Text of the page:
Saturday, October 4, 2014

The Sad Truth about Our Species

It’s very hard to find any examples of people who have changed their minds.

--Paul Krugman (He's writing about deficit/inflation scolds, who have been forecasting higher interest rates for 5 years now, but the statement has universal applicability.)

4 comments:

G. Verloren said...

I used to have this exact general mentality. No longer.

John said...

Lol. It is certainly true that sometimes, for obscure reasons, masses of people change their minds -- consider gay marriage. On the other hand the ability of people to hold onto manifestly false beliefs in the face of massive contradictory evidence always astonishes me.

Col. Edward Karuthers said...

Wouldn't that be an example of the old "You can lead a horse" adage? Personally I look for an inkling of doubt in everything I think, because I understand that the longer a theory is out there, the more people dig into it. But, that would be another of singular change, wouldn't it?

G. Verloren said...

Change is slow. Glacially slow, even. But it occurs.

Human lifespans are too short to witness change on a historical scale, but clearly humanity has changed. The most obvious changes are of course technological, but there are others, less immediately prominent - cultural and even biological.

As animals, we are certainly more "domesticated" than humanity's earliest ancestors. We are definitely more biologically diverse, with the barriers between ethnicities eroding all the time. Our diets are different, and vastly expanded, et cetera.

But culture is at the heart of who we are, and there are clear trends throughout civilization. We started as tribes and villages, absolutely provincial in our worldviews. Today we are a globalizing community - still fragmented, still with many provincial shortcomings, but moving slowly in the direction of a more or less united species, in spite of (or perhaps because of) the great variety of our kind.

We have started to step away from our biological roots. We have begun to question our assumptions, and our predispositions. We have found fault with ourselves and our ways, and we have searched for better ways to live and to think. What were once seen as absolute facts of reality, we have since come to realize were entirely arbitrary and subjective inventions. We have stepped away from blind faith in the superficially plausible, and embraced a tendency to search for universal, objective truths - even when they are hidden from us, or when they end up being inconvenient or unsettling to us.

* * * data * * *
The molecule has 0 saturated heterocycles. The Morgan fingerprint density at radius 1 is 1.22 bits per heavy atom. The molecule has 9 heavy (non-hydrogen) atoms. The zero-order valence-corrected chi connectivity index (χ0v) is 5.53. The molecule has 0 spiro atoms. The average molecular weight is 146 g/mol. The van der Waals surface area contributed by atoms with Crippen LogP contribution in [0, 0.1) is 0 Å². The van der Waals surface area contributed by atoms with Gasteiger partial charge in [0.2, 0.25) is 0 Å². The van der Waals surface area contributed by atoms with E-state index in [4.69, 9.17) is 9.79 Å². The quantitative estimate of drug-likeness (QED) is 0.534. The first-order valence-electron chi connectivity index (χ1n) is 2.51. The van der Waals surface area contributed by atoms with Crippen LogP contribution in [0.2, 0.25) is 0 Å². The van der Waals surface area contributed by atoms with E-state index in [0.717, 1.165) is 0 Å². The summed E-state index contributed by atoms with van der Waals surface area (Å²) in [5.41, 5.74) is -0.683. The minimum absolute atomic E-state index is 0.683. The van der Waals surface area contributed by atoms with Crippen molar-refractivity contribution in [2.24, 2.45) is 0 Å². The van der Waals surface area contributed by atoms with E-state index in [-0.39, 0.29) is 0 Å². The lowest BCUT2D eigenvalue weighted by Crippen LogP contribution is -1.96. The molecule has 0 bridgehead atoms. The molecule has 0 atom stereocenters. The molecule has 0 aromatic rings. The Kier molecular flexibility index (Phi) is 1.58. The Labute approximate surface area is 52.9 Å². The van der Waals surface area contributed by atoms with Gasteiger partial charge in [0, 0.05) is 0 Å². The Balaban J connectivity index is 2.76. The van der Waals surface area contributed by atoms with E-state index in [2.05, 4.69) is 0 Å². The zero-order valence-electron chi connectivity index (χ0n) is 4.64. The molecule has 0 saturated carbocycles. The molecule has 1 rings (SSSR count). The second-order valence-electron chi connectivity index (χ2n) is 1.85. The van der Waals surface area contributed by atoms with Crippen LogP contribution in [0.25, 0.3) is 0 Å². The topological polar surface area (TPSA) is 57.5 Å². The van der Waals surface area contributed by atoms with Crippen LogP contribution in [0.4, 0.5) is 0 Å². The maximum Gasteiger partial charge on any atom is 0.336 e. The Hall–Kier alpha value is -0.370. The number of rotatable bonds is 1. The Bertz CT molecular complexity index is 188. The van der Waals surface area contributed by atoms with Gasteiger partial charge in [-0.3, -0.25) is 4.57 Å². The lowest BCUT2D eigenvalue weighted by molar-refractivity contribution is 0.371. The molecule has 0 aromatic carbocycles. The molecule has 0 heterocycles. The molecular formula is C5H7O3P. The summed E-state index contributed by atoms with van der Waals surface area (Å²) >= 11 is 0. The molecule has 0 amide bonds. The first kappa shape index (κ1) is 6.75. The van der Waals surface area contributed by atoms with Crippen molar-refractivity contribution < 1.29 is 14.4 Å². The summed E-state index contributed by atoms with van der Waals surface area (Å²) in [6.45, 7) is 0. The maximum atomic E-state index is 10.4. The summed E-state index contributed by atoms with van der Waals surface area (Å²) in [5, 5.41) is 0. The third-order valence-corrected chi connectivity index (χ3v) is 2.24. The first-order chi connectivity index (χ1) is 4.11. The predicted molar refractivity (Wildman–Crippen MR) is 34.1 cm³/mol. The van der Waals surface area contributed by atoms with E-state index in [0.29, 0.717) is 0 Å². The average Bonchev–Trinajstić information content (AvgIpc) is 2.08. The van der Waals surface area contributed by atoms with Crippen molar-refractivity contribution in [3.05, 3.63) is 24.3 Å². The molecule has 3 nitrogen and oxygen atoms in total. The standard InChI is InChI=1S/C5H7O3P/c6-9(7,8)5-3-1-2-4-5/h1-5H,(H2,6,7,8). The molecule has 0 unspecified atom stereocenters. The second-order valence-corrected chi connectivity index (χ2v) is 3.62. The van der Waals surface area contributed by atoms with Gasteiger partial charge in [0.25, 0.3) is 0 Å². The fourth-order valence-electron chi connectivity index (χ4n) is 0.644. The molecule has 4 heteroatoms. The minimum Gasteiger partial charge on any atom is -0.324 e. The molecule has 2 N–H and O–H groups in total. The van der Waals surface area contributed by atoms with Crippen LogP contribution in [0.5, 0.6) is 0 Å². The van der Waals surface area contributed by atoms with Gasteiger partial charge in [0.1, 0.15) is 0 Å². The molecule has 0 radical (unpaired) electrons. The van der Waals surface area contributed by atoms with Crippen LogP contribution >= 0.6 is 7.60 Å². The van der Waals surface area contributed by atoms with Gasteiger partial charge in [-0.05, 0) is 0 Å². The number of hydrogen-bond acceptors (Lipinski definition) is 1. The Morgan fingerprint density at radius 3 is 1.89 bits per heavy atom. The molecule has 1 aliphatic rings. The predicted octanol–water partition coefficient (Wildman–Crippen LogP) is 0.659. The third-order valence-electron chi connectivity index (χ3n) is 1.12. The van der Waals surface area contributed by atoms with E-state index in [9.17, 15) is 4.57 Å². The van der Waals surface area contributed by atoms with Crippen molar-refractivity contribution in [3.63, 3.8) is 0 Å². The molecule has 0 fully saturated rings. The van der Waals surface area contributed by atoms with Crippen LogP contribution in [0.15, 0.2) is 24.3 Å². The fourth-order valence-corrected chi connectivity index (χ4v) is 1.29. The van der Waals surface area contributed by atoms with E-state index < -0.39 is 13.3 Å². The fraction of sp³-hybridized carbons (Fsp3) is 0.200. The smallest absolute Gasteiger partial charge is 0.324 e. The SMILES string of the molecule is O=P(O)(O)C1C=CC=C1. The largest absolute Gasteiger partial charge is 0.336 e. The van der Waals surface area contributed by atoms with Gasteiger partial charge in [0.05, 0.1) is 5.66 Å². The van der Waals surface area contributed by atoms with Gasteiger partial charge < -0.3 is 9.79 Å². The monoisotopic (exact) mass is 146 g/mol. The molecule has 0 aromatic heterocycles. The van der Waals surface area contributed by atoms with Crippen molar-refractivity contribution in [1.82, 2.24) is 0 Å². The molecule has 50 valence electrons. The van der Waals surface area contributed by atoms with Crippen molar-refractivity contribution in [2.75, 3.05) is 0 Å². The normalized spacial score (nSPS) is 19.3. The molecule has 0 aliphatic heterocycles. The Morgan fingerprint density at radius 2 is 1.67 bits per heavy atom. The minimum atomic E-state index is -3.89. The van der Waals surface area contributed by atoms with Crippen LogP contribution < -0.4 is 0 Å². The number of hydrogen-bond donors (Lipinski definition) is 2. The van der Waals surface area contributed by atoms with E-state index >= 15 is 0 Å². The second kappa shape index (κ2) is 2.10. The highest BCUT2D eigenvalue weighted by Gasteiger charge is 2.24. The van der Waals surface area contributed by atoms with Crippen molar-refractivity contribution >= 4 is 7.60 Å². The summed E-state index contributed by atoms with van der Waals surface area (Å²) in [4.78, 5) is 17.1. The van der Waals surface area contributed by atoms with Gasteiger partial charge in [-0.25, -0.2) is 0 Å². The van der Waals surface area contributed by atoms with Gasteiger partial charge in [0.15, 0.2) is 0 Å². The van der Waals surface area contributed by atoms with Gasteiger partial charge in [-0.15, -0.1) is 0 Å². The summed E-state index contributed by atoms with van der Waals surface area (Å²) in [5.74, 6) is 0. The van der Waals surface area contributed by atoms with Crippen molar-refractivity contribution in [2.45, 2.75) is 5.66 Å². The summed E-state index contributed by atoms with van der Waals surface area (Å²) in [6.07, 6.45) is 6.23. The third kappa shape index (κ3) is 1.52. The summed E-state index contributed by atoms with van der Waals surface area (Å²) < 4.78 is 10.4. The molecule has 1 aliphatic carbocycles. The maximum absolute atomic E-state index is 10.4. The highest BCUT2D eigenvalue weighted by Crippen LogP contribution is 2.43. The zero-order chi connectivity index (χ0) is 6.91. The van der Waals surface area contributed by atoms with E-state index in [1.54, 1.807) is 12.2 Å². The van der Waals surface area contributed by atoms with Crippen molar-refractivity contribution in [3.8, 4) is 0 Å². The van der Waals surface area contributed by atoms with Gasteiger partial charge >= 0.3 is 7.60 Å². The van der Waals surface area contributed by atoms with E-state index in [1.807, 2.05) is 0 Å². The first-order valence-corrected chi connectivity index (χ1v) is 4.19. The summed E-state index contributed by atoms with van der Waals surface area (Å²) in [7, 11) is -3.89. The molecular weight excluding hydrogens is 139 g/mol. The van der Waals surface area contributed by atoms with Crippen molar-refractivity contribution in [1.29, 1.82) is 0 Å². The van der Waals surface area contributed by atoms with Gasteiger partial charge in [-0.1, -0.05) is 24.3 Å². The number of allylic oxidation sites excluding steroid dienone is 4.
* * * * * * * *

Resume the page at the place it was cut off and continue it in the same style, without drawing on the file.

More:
We are, as a whole, less arrogant. This is not to say we are the epitome of humility - but it is to say that we have begun to recognize that dissent is the rule of human experience, not the exception. We are not somehow privileged in our positions or vantage points. The world is not split into "Us" and "Them", "Self" and "Other", "Black" and "White". We have learned to recognize gray - and not just one shade of gray, but many subtle variations of it. We have admitted, at least somewhat, that we are the not the center of the universe; nor even the center of our galaxy; nor our solar system; nor even our planet. We have begun awakening to the notion that we are cosmically insignificant, and that our worth is measured not by the strength of our arms, nor the size of our tribes, nor the zealotry with which we champion our own individual interests.

We are, as a species, no longer an infant, concerned only with itself. We have passed through childhood, learning about ourselves and the world around us. We have now entered into the awkwardness of being a teenager - filling in the gaps in our general knowledge, and starting to polish and refine the sections we believed we had "mastered" previously. We're undergoing growing pains, changing in almost fundamental ways both physically and mentally. We are questioning. We are striving for meaning. And if we don't accidentally kill ourselves in some act of youthful recknessless, we may yet grow into maturity.